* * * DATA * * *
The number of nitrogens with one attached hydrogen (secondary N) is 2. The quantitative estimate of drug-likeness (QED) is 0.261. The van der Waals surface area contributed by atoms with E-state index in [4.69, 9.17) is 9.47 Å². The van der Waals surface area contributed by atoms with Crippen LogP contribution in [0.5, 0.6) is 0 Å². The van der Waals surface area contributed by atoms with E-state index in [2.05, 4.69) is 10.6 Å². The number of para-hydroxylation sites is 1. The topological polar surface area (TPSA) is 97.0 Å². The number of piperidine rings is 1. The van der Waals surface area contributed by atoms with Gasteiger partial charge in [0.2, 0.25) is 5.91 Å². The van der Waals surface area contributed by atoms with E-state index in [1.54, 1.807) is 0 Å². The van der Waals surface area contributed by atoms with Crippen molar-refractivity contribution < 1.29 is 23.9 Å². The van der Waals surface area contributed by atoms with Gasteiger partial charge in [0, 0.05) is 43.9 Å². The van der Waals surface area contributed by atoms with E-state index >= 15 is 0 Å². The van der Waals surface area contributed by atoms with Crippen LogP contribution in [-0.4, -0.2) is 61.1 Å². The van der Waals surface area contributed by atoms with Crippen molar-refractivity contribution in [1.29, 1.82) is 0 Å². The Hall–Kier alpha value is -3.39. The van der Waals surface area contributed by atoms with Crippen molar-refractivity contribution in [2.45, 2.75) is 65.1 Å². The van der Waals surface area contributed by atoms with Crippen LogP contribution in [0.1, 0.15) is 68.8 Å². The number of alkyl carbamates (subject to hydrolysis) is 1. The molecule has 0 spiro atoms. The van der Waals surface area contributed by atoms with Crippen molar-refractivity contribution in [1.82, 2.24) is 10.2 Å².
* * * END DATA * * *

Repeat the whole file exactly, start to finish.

The number of nitrogens with one attached hydrogen (secondary N) is 2. The quantitative estimate of drug-likeness (QED) is 0.261. The van der Waals surface area contributed by atoms with E-state index in [4.69, 9.17) is 9.47 Å². The van der Waals surface area contributed by atoms with Crippen LogP contribution in [0.5, 0.6) is 0 Å². The van der Waals surface area contributed by atoms with E-state index in [2.05, 4.69) is 10.6 Å². The number of para-hydroxylation sites is 1. The topological polar surface area (TPSA) is 97.0 Å². The number of piperidine rings is 1. The van der Waals surface area contributed by atoms with Gasteiger partial charge in [0.2, 0.25) is 5.91 Å². The van der Waals surface area contributed by atoms with E-state index in [1.54, 1.807) is 0 Å². The van der Waals surface area contributed by atoms with Crippen molar-refractivity contribution < 1.29 is 23.9 Å². The van der Waals surface area contributed by atoms with Gasteiger partial charge in [0, 0.05) is 43.9 Å². The van der Waals surface area contributed by atoms with E-state index >= 15 is 0 Å². The van der Waals surface area contributed by atoms with Crippen LogP contribution in [-0.4, -0.2) is 61.1 Å². The van der Waals surface area contributed by atoms with Crippen molar-refractivity contribution in [1.29, 1.82) is 0 Å². The Hall–Kier alpha value is -3.39. The van der Waals surface area contributed by atoms with Crippen molar-refractivity contribution in [2.45, 2.75) is 65.1 Å². The van der Waals surface area contributed by atoms with Crippen LogP contribution in [0.1, 0.15) is 68.8 Å². The number of alkyl carbamates (subject to hydrolysis) is 1. The molecule has 0 spiro atoms. The van der Waals surface area contributed by atoms with Crippen molar-refractivity contribution in [1.82, 2.24) is 10.2 Å².